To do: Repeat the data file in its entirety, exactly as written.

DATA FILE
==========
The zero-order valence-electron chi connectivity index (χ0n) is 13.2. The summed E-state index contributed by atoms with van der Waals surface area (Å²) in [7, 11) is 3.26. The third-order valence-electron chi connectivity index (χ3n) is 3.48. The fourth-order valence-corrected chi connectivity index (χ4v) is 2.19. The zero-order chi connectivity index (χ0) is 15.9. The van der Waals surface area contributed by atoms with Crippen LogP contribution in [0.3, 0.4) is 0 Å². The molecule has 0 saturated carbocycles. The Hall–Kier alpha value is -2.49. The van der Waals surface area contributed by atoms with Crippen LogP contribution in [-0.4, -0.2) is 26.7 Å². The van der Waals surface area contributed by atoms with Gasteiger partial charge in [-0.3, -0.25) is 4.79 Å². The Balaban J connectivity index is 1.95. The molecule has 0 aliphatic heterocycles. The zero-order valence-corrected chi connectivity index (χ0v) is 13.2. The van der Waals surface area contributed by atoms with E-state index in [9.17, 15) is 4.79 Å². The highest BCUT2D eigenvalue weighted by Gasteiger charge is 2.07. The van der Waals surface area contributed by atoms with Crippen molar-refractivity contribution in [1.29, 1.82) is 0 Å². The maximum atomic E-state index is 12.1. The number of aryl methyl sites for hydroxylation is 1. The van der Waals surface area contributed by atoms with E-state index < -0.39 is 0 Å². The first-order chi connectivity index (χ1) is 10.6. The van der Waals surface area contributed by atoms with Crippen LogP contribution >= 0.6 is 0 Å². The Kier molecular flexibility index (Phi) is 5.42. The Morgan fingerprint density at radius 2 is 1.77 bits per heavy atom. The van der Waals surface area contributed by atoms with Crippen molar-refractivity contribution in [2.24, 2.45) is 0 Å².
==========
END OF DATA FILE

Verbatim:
The zero-order valence-electron chi connectivity index (χ0n) is 13.2. The summed E-state index contributed by atoms with van der Waals surface area (Å²) in [7, 11) is 3.26. The third-order valence-electron chi connectivity index (χ3n) is 3.48. The fourth-order valence-corrected chi connectivity index (χ4v) is 2.19. The zero-order chi connectivity index (χ0) is 15.9. The van der Waals surface area contributed by atoms with Crippen LogP contribution in [0.3, 0.4) is 0 Å². The molecule has 0 saturated carbocycles. The Hall–Kier alpha value is -2.49. The van der Waals surface area contributed by atoms with Crippen LogP contribution in [-0.4, -0.2) is 26.7 Å². The van der Waals surface area contributed by atoms with Gasteiger partial charge in [-0.3, -0.25) is 4.79 Å². The Balaban J connectivity index is 1.95. The molecule has 0 aliphatic heterocycles. The zero-order valence-corrected chi connectivity index (χ0v) is 13.2. The van der Waals surface area contributed by atoms with E-state index in [9.17, 15) is 4.79 Å². The highest BCUT2D eigenvalue weighted by Gasteiger charge is 2.07. The van der Waals surface area contributed by atoms with Crippen molar-refractivity contribution in [1.29, 1.82) is 0 Å². The maximum atomic E-state index is 12.1. The number of aryl methyl sites for hydroxylation is 1. The van der Waals surface area contributed by atoms with E-state index < -0.39 is 0 Å². The first-order chi connectivity index (χ1) is 10.6. The van der Waals surface area contributed by atoms with Crippen LogP contribution >= 0.6 is 0 Å². The Kier molecular flexibility index (Phi) is 5.42. The Morgan fingerprint density at radius 2 is 1.77 bits per heavy atom. The van der Waals surface area contributed by atoms with Crippen molar-refractivity contribution in [2.24, 2.45) is 0 Å².